Inspired by Wellness Mama’s recipe, I added my own twist.


  • 2 tbsp grated organic ginger (with skin)
  • 1 tbsp honey
  • 480 ml dechlorinated water

1. Add all the ingredients into a flip top mason jar and stir.
2. Add 1 tbsp grated ginger, 1 tbsp honey and 2 tbsp water each day for the next 5 days.
3. The culture is active when bubbles form around the top of the mixture, fizzes when stirred and smells a bit yeasty.

Feed the culture with ginger, honey and water every now and then to keep it alive.
Replace the same amount of liquid with water every time you use some of the ginger bug. 


Root beer soda


I’m now in the process of making a root beer. I’m inspired by Nourished Kitchen’s recipe, and I altered it a bit. Instead of adding sugar, I added honey. I also skipped a few ingredients, thinking it might not make a significant difference to the final taste.


  • 50 g sassafras root bark
  • 50 g winter green leaf
  • 2 tablespoons sarsaparilla root
  • 1 stick licorice root
  • 1 tablespoon dandelion root
  • 1 tablespoon birch bark
  • 1 tablespoon wild cherry tree bark
  • 1 teaspoon juniper berries
  • 250 ml honey
  • 140 ml ginger bug

1. Boil 2 liters of water.
2. Add all ingredients except the honey and the ginger bug.
3. Turn down the heat and simmer for 20 – 30 minutes.
4. Let the mixture cool down and allow it to infuse overnight.
5. Strain through a fine mesh strainer to remove herbs and barks.
6. Add honey to the strained liquid, and stir until it is dissolved.
7. Add the ginger bug. Stir.
8. Pour the mixture into swing top glass bottles.
9. Store the bottles in a dark and warm place for 3- 4 days to allow secondary fermentation. (Mine was ready after 2 days)
10. Allow the beer to mature in the refrigerator for 2 days.

I can’t wait to taste this homemade root beer!!! I’ll post a vid when I open one of the bottles! 🙂

More information on the history and the benefits of drinking homemade root beer are described on Nourished Kitchen and The Healthy Home Economist websites.

Update: It worked just after 1 day of second fermentation! Now I just need to figure out how to make it into a soda rather than a champagne! 😁 I want to drink it all!





Straight from the heart

Gimme a “breake”!!!

You read it right! B – r – e – a – k – e. What is it, you ask? It’s a bread and a cake in one. 🙂 Hybrid bakes are trending. There are doughsants and cronuts. Why not breakes?! 🙂 I came up with this idea of baking a banana bread, which uses dates as sweetener.  Tadaaa!!! The result: One healthy banana bread disguised as a cake 😉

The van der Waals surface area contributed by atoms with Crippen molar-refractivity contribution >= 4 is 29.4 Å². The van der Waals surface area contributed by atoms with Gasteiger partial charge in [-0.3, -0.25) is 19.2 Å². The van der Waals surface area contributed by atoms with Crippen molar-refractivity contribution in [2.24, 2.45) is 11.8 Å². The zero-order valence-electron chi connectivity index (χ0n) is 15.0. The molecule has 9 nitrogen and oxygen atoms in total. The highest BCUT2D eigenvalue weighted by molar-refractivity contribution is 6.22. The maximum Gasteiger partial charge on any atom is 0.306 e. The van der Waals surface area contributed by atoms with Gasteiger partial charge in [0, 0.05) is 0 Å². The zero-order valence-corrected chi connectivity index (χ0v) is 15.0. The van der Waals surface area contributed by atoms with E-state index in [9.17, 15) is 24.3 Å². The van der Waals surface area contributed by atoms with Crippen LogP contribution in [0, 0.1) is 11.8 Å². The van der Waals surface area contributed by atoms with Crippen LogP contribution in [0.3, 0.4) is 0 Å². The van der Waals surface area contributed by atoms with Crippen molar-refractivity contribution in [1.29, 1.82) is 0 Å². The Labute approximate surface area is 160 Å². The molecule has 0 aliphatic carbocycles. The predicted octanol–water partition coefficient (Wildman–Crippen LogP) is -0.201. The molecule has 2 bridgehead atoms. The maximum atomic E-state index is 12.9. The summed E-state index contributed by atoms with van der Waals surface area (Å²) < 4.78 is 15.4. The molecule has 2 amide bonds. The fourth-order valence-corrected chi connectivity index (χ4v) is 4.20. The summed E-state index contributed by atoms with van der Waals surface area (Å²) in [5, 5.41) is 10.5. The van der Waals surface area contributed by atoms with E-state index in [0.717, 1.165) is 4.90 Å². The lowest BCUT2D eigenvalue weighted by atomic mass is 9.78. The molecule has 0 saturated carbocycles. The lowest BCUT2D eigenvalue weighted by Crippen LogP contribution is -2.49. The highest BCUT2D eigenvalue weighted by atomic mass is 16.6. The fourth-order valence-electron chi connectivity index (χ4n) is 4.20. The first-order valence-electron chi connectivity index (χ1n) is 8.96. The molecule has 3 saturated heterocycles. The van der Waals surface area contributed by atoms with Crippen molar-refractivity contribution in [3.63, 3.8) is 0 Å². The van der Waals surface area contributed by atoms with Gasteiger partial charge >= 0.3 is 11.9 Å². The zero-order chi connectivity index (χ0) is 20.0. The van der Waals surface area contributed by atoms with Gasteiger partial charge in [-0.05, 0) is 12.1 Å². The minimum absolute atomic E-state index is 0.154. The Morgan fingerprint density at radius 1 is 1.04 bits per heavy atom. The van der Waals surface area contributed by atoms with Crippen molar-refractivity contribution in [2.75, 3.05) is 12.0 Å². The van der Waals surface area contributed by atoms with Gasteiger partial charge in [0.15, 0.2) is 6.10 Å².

Dried dates contain dietary fiber, iron, calcium, potassium, and other vitamins and minerals that are good for the body. It really is a good substitute for sugar, isn’t it?

Banana breake



Doesn’t the texture look like that of a bread?



  • 3 egg whites, beaten
  • 5 egg yolks + egg whites
  • 4-5 dried dates, seedless
  • 100 g rice flour
  • 35 g rice protein powder
  • 3 ripe bananas, mashed
  • 1 tsp baking powder (2 cream of tartar: 1 baking soda)
  • 1 tbsp cider vinegar
  • 1 tbsp coconut oil
  • rice flour

1. Preheat oven at 160° C (# 2 in my oven), and grease a loaf or a cake tin generously with butter or coconut oil.
2. Dust the inner side with rice flour.
3. Separate 3 eggs – yolks in a bowl (A), egg whites in another bowl (B).
4. Crack 2 more eggs and add them into bowl A.
5. Remove the seeds of 4-5 dates and put them in bowl A.
6. Blitz until the dates are finely chopped.
7. Mix the flour, the rice protein powder, and the baking powder altogether, and add it into bowl A.
8. Blitz the mixture until creamy.
9. Add the cider vinegar, and blitz shortly.
10. Whipped the egg whites until stiff peaks are formed.
11. Fold in the egg whites into the batter quickly but gently.
12. Pour the batter into the tin.
13. Bake for about 60 minutes or until done.


Not into bananas? Try it with lemons. This recipe could be used for basic lemon muffins as well.

Lemon breake

  • 3 egg whites
  • 5 egg yolks + egg whites
  • 16 dried dates, seedless
  • 70 g rice flour
  • 30 g rice protein powder
  • 1 tsp psyllium husk powder
  • 2 tsp baking powder (2 cream of tartar: 1 baking soda) 
  • 1 tbsp coconut oil